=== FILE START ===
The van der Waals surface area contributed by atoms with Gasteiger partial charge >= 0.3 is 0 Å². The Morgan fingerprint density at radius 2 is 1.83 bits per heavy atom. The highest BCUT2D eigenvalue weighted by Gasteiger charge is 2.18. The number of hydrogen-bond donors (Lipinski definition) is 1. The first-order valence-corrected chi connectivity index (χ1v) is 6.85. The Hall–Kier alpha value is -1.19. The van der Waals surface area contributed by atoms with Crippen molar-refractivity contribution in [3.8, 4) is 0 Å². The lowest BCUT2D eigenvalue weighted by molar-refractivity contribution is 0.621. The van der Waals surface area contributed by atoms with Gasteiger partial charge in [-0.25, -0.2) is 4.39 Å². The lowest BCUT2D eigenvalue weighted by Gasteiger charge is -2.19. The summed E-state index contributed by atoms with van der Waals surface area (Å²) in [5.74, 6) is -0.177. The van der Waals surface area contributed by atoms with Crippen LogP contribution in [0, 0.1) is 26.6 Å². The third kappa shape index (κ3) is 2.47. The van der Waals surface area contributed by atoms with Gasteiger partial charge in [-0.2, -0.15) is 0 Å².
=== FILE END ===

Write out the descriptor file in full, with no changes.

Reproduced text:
The van der Waals surface area contributed by atoms with Gasteiger partial charge >= 0.3 is 0 Å². The Morgan fingerprint density at radius 2 is 1.83 bits per heavy atom. The highest BCUT2D eigenvalue weighted by Gasteiger charge is 2.18. The number of hydrogen-bond donors (Lipinski definition) is 1. The first-order valence-corrected chi connectivity index (χ1v) is 6.85. The Hall–Kier alpha value is -1.19. The van der Waals surface area contributed by atoms with Crippen molar-refractivity contribution in [3.8, 4) is 0 Å². The lowest BCUT2D eigenvalue weighted by molar-refractivity contribution is 0.621. The van der Waals surface area contributed by atoms with Gasteiger partial charge in [-0.25, -0.2) is 4.39 Å². The lowest BCUT2D eigenvalue weighted by Gasteiger charge is -2.19. The summed E-state index contributed by atoms with van der Waals surface area (Å²) in [5.74, 6) is -0.177. The van der Waals surface area contributed by atoms with Crippen LogP contribution in [0, 0.1) is 26.6 Å². The third kappa shape index (κ3) is 2.47. The van der Waals surface area contributed by atoms with Gasteiger partial charge in [-0.2, -0.15) is 0 Å².